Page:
Musings on the worlds of aviation, military and international affairs.
With reviews of books that cover these topics
A document closes for consultation at the end of this week: “Future Reserves 2020.” It considers the place (alongside the rebranding) of the TA and all the other reserve forces, after the latest defence review, and in the context of the Future Reserves report published in 2011 by a commission comprising one MP and two senior officers.
Morale in the reserves has been battered; numbers have fallen from 69,100 in 1980 to 29,291 currently. The consultation document suggests rebuilding to 44,450 by 2020 of which the ‘trained strength’ would be 34,900.
The 2011 report noted that:
“the Territorial Army is still structured for large scale intervention operations. We have not fully re-assessed the utility of Reserves in the context of Homeland Security, UK Resilience, wider specialist capabilities such as stabilisation and cyber, and as a formal mechanism for regeneration.
By 2015, the trained strength of the Reserves should be: Royal Navy Reserves/Royal Marine Reserves 3,100; Territorial Army 30,000 and Royal Auxiliary Air Force 1,800. Thereafter the size of the Reservist component should increase further to maximise the cost effectiveness of having a larger Reserve component within the Whole Force. The Commission’s view is that, in the future, the trained strength of the Army – Regular and Reserve – should be about 120,000. [this target would not appear to be met by the aspirations of the latest document]
First, the overall size of the Reserve component has been steadily reducing – both in
absolute terms and as a proportion of the overall force structure. For example, the TA
was 76,0006 strong in 1990, yet some estimates put its trained and active strength as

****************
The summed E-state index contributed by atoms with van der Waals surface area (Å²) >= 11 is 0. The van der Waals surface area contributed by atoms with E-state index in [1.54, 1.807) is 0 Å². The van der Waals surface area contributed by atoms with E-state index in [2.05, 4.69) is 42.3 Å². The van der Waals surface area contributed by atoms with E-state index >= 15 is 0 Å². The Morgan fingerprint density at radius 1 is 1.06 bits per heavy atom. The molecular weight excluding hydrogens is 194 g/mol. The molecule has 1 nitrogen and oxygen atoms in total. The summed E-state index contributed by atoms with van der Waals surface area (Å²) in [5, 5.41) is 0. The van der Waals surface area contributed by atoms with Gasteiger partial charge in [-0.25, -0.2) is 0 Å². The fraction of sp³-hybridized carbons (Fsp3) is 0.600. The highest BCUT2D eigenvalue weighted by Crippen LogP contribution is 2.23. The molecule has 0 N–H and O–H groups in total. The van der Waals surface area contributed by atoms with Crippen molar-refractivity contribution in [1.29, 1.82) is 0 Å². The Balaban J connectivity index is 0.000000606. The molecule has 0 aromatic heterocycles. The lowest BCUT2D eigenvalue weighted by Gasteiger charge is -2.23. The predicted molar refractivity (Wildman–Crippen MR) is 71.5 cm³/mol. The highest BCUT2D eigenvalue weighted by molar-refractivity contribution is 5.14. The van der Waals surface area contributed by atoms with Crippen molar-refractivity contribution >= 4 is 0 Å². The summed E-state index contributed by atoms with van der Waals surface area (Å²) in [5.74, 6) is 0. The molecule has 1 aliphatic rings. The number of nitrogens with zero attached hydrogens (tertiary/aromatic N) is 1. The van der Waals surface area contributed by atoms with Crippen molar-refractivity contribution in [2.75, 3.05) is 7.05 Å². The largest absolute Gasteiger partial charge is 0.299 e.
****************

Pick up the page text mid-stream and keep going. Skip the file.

low as 14,000 today.
b. Second, the Reserve component is getting older. The Regular Army is a predominantly
young force, under the age of 30; not so the TA. This is particularly true of the officer
ranks, the majority of whom are over 40. The ability to attract and retain young officers
is one of the greatest concerns of all our Reserve Forces.
c. Third, the overall Reservist Proposition has markedly declined. This is manifest in many
ways: a failure to resource recruiting and good training, especially collective training;
to offer career progression; to update operational roles; to permit deployment in
formed sub-units and therefore offer command opportunities. Such factors have been
compounded by the imposition of recruiting ceilings and greatly reduced activity and
marketing budgets. The net result is a Reserve of declining morale, uncertain as to its
role and the fairness of the Proposition it is offered.
Against an establishment of some 37,000, recent work indicates a TA trained strength of
about 20,000, but the active trained strength may be as low as 14,000. Current forecasts
see the TA ageing and reducing to potentially unsustainable levels by 2015.
31. The shortfalls in Junior Officer (ie Captain and below) manning are particularly acute,
hampered by under-resourced recruiting and lack of clarity over the TA’s purpose.
Satisfaction has been affected by failures to deliver the Reservist Proposition for officers.”
In the Autumn 2012 issue of the British Army Review, Maj Gen KD Abraham asserts, regarding the Reserves Commission’s target of a 30,000 headcount:
"what is new though, and constitutes an important challenge in consequence for the Army 2020 project, is the structural reliance of the future army on collective contributions from the Reserve and the associated demands of generating time and resource to train them collectively ".